Most of the ABA-inducible genes are characterized by an 8 bp conserved cis-regulatory sequence called the abscisic acid responsive elements (ABREs) with ACGT core, together with certain GC-rich sequences called coupling elements (CEs), synergistically constituting the abscisic acid responsive complex (ABRC), to which the bZIP factors bind to form a homomeric or heteromeric complex. The multimerization of ABRE or ABRC motifs were found to strengthen the promoter efficiency as analyzed by the assay of the reporter gene gusA in transgenic tobacco [8]. Our earlier work has highlighted OSBZ8 as the master regulatory bZIP TF, binding to the Motif I (typical ABRE) and Motif II (CE-like sequences) of the Group II lea gene, Rab16A, in the vegetative tissues of rice [9]. The Rab16A gene from the salttolerant rice variety Pokkali, when overexpressed in tobacco showed enhanced salt tolerance through delayed development of oxidative damages and simultaneous increase in osmolytes, antioxidants and a high K+/Na+ ratio [10]. The likewise introgression of the same gene in the salt-sensitive indica rice variety, Khitish contributed towards increased salt tolerance [11]. The overexpression of the trans-acting factors like TRAB-1 and OSBZ8 which target Rab16A and regulate its expression also holds a great promise in generating salt/droughttolerant transgenic plants in future [12]. The casein kinase II (CKII)- like kinases have been shown to phosphorylate OSBZ8 [9], as well as maize Rab17 (which possess nuclear localization signal), shuttling it from cytoplasm to nucleus following phosphorylation [13].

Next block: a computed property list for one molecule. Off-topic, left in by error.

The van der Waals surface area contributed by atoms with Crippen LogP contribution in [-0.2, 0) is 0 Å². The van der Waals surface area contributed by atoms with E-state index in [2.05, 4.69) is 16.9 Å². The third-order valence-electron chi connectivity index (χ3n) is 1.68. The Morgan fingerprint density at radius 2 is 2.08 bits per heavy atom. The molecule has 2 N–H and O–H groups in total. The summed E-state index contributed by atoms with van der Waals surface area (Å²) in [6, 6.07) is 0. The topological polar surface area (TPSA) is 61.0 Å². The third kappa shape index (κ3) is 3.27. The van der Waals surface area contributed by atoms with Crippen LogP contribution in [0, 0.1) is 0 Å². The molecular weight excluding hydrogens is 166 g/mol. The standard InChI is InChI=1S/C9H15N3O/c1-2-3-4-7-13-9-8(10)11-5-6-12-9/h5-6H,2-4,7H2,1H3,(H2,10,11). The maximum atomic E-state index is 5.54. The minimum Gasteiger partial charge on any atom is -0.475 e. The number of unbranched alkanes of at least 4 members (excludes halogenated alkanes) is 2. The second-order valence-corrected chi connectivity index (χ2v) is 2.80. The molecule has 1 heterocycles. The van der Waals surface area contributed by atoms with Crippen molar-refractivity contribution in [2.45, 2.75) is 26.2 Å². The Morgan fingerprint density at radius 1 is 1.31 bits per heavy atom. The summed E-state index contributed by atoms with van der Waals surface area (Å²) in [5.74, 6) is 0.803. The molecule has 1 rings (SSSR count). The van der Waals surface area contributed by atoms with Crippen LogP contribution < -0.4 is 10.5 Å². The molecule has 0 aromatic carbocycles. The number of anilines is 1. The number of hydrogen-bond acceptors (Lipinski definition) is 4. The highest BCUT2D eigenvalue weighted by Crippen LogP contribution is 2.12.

Approaches like genomic-scale expressed sequence tags (ESTs), genomic sequencing and cDNA microarray analyses has tremendous potentiality in rapidly isolating the candidate genes of the ‘osmome’, ‘xemome’ or ‘thermome’, i.e., the gene complements required to attain tolerance against osmotic stress, desiccation or temperature variation respectively. Datasets emerging from such experiments require to be merged so that comparisons between different cellular and glycophytic, halophytic and xerophytic plant models can be chalked out. Such data mining can be a systematic supply agenda for functional genomics with the use of tagged mutant collections, complementation and overexpression tests, accompanied by microarray analyses to reveal hierarchical relationships between specific signaling components and downstream effector genes [3].